Created: February 14, 2020 07:21 PM
ROCHESTER, N.Y. (WHEC) — It's been almost a year now since descendants of Frederick Douglass relocated the headquarters of Frederick Douglass Family Initiatives (FDFI) to Rochester.
Since their move, the organization has been working on keeping his legacy alive in the city.
For 25-years Frederick Douglass called Rochester home.
He was known for being a social reformer and an abolitionist, who not only fought for the rights of newly freed slaves but equality for all people.
He was born Frederick Augustus Washington Bailey sometime in February 1818.
While the exact date of his birth is unknown, he chose Feb. 14 to celebrate.
Born into slavery near Cordova, Maryland, Douglass fought to improve his life.
Robert Benz, a co-founder of FDFI says Douglass first deconstructed the idea that people of African descent were less than intelligent compared to those from Europe.
"He did it through his mind. Through educating himself on how to read and how to write," Benz said. "He escaped slavery basically with his brains and his fists, and he went on to become one of the smartest, most well-spoken people on the earth at that time, or at any time in our history."
Historians say in the mid-1840s, after living in several cities, both home and abroad, Douglass moved to and settled in Rochester.
Here he first printed the abolitionist newspaper, called The North Star, inside the Memorial AME Zion Church.
Benz says Douglass championed the rights of all people, regardless of their skin color or gender.
"He truly believed in the ideals of the constitution,” Benz said. “So yeah, he was a big advocate for immigration, believing that what's right for you has to be right for the people that are looking for a better life in America. That's what the promise is all about."
Along with Benz, FDFI was founded back in 2007 in Atlanta, Georgia, by great-great-granddaughter Nettie Washington Douglass.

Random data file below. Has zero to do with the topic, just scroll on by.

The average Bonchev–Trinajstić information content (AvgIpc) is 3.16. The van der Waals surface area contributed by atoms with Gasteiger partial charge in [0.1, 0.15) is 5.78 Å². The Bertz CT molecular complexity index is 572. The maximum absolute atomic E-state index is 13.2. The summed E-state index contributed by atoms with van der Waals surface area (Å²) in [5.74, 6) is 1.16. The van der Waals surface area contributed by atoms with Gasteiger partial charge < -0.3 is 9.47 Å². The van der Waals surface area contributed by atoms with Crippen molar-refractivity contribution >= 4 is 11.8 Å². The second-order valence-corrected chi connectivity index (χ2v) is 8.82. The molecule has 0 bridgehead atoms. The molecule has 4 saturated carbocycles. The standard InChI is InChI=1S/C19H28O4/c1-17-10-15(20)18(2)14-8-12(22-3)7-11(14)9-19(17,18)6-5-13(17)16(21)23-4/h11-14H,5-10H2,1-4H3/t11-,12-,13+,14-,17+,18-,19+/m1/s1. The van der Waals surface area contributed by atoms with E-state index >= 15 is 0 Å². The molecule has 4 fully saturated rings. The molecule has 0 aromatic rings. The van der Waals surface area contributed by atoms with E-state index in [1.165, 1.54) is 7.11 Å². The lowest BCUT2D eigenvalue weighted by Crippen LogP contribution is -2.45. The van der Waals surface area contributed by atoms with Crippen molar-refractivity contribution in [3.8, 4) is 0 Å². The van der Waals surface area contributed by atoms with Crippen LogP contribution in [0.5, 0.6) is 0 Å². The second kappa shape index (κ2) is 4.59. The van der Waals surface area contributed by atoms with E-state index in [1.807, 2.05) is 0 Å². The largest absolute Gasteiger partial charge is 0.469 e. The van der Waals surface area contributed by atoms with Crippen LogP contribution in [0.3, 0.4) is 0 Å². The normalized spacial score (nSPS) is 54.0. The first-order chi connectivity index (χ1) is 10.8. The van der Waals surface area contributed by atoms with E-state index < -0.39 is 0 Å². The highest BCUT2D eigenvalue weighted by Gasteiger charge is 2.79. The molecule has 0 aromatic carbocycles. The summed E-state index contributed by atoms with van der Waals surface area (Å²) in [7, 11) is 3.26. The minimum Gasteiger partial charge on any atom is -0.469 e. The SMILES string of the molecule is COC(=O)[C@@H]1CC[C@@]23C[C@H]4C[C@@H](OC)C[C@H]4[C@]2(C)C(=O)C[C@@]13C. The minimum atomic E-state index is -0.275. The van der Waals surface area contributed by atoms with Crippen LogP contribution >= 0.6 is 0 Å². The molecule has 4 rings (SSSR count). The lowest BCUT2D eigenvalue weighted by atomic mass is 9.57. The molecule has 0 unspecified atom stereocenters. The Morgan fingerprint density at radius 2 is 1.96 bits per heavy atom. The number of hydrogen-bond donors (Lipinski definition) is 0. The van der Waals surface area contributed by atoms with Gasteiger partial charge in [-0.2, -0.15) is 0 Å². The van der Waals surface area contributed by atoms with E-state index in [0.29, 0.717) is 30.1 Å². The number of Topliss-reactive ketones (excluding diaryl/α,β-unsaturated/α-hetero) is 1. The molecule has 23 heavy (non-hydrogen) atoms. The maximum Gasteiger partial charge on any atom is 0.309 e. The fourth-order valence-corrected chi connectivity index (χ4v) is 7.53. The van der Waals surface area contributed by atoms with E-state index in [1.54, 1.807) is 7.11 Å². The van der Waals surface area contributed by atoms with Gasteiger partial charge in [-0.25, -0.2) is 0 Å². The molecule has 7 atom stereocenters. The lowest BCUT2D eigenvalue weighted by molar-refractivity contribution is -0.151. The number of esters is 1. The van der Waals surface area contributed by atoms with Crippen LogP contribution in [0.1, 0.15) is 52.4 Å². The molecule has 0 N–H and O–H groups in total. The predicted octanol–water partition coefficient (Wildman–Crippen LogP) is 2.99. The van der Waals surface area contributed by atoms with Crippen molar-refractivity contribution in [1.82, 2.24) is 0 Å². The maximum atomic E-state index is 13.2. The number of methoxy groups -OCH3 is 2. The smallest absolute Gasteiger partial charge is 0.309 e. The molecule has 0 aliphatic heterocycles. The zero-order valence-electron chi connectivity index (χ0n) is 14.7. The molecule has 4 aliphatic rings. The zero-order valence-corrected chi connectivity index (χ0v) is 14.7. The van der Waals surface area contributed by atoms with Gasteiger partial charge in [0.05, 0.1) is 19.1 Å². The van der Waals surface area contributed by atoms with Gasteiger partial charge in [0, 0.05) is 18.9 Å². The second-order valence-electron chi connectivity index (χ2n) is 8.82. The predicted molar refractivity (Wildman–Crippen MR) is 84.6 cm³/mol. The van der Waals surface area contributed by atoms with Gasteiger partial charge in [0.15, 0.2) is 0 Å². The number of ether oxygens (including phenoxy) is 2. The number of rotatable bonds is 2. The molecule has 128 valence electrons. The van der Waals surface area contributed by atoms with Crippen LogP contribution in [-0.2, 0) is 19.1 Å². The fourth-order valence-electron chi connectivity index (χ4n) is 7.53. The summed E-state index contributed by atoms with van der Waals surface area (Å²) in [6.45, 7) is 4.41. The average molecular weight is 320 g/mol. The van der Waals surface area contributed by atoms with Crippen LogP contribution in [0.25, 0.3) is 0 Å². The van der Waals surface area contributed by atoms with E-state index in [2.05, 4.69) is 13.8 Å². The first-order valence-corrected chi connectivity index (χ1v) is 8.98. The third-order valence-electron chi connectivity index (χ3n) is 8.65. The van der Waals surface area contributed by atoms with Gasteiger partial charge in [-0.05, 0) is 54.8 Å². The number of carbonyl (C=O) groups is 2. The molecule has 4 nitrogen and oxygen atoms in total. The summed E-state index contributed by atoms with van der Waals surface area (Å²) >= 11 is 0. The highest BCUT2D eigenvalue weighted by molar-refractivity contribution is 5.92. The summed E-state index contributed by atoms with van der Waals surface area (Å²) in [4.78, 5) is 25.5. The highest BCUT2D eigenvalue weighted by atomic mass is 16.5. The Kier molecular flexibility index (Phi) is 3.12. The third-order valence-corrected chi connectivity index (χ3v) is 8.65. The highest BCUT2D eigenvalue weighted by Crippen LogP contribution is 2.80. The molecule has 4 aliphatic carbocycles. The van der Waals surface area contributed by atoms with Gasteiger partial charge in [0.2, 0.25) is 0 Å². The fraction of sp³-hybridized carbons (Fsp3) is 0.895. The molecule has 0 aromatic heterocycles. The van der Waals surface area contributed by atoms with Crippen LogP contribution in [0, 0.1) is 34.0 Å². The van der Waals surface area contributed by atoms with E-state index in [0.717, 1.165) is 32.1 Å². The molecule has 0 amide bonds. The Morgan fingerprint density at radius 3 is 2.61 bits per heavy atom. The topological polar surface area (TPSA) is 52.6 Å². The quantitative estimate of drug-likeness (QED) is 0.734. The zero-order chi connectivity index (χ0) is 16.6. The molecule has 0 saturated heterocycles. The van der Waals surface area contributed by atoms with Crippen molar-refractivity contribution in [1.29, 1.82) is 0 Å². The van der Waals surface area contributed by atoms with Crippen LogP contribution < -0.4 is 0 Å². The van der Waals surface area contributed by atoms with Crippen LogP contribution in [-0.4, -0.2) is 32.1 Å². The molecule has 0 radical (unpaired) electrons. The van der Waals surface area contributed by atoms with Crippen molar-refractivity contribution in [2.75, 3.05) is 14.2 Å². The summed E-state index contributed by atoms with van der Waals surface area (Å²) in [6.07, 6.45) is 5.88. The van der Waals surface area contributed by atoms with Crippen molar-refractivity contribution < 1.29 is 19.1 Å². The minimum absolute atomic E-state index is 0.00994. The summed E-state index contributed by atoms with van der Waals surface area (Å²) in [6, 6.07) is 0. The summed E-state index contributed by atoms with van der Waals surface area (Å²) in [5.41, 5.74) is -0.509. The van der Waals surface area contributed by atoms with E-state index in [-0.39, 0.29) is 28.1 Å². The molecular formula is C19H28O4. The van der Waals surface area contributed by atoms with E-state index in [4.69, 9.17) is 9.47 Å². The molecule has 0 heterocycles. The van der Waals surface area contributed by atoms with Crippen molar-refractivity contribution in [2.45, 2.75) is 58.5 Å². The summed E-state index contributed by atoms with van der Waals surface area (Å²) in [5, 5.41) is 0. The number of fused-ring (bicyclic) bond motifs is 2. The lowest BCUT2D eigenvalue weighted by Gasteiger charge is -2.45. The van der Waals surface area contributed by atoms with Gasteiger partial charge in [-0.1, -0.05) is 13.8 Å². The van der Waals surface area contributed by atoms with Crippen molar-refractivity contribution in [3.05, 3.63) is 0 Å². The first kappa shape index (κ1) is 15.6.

She's not only blessed to be a part of his lineage but is also happy to see that he's not been forgotten.
"I'm just so overwhelmed by the adoration, the recognition that he so deserves is happening," Washington Douglass said.
Her son, Kenneth Morris Jr., Douglass' great-great-great-grandson, serves as the founder and president.
The FDFI moved to Rochester in 2019, and currently has an office at the central library.
Besides archived records, thousands of books written about, or by Douglass, line the shelves.
One reason behind the headquarters’ relocation is to bring awareness to the contemporary forms of exploitation in today's world here in Rochester.
"When you look at the social ills that exist in communities all around this country and in various parts of the world those social ills intersect,” Morris said. “What we do is we work to reduce the vulnerability for young people to being trafficked, and that's being education, training teachers and educators to implement a prevention curriculum in the classrooms."
Rochester is considered his adopted home.
In 2018, the city celebrated his 200th birthday.
This year, the city celebrates Susan B. Anthony and 100 years since the 19th Amendment passed.
Buried here in the heart of the Mt. Hope Cemetery, Douglass will also be remembered for his support of women's rights.
"Rochester is lucky to have a legacy like Frederick Douglass right here," Benz said.
Benz tells us although Douglas’s last remaining descendants live around the country, none of them live anywhere near Rochester.
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